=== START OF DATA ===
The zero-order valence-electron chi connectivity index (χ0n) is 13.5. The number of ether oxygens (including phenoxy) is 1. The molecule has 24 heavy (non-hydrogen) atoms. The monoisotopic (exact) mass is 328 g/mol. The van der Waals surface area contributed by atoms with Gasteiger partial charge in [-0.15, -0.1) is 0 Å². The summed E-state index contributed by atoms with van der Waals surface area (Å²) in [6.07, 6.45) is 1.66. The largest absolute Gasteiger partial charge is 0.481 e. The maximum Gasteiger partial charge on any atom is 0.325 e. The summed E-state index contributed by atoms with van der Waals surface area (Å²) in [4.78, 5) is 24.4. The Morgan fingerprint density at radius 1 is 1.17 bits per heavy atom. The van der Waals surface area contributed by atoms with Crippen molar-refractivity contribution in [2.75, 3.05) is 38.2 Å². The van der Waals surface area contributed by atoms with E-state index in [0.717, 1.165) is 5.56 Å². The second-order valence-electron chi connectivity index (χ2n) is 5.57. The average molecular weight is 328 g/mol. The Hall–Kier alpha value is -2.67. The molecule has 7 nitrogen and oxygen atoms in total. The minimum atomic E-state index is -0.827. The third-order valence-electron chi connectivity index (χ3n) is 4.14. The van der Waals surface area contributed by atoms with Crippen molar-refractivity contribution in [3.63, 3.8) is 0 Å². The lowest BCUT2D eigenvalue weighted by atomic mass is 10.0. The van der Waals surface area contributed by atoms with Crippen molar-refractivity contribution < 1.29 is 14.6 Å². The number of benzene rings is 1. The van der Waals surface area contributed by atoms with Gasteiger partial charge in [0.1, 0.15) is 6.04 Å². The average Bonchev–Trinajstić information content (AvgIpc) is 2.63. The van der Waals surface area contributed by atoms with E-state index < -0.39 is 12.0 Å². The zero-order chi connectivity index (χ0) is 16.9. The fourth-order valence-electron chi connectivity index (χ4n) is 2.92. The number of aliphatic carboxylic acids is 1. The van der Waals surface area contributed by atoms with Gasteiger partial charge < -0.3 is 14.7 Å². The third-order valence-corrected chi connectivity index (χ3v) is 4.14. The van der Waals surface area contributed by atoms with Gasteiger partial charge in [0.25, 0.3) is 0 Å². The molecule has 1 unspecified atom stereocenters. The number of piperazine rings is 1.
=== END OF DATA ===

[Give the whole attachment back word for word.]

The zero-order valence-electron chi connectivity index (χ0n) is 13.5. The number of ether oxygens (including phenoxy) is 1. The molecule has 24 heavy (non-hydrogen) atoms. The monoisotopic (exact) mass is 328 g/mol. The van der Waals surface area contributed by atoms with Gasteiger partial charge in [-0.15, -0.1) is 0 Å². The summed E-state index contributed by atoms with van der Waals surface area (Å²) in [6.07, 6.45) is 1.66. The largest absolute Gasteiger partial charge is 0.481 e. The maximum Gasteiger partial charge on any atom is 0.325 e. The summed E-state index contributed by atoms with van der Waals surface area (Å²) in [4.78, 5) is 24.4. The Morgan fingerprint density at radius 1 is 1.17 bits per heavy atom. The van der Waals surface area contributed by atoms with Crippen molar-refractivity contribution in [2.75, 3.05) is 38.2 Å². The van der Waals surface area contributed by atoms with E-state index in [0.717, 1.165) is 5.56 Å². The second-order valence-electron chi connectivity index (χ2n) is 5.57. The average molecular weight is 328 g/mol. The Hall–Kier alpha value is -2.67. The molecule has 7 nitrogen and oxygen atoms in total. The minimum atomic E-state index is -0.827. The third-order valence-electron chi connectivity index (χ3n) is 4.14. The van der Waals surface area contributed by atoms with Crippen molar-refractivity contribution in [3.63, 3.8) is 0 Å². The lowest BCUT2D eigenvalue weighted by atomic mass is 10.0. The van der Waals surface area contributed by atoms with Crippen molar-refractivity contribution < 1.29 is 14.6 Å². The number of benzene rings is 1. The van der Waals surface area contributed by atoms with Gasteiger partial charge in [0.1, 0.15) is 6.04 Å². The average Bonchev–Trinajstić information content (AvgIpc) is 2.63. The van der Waals surface area contributed by atoms with E-state index < -0.39 is 12.0 Å². The zero-order chi connectivity index (χ0) is 16.9. The fourth-order valence-electron chi connectivity index (χ4n) is 2.92. The number of aliphatic carboxylic acids is 1. The van der Waals surface area contributed by atoms with Gasteiger partial charge < -0.3 is 14.7 Å². The third-order valence-corrected chi connectivity index (χ3v) is 4.14. The van der Waals surface area contributed by atoms with Gasteiger partial charge in [0.25, 0.3) is 0 Å². The molecule has 1 unspecified atom stereocenters. The number of piperazine rings is 1.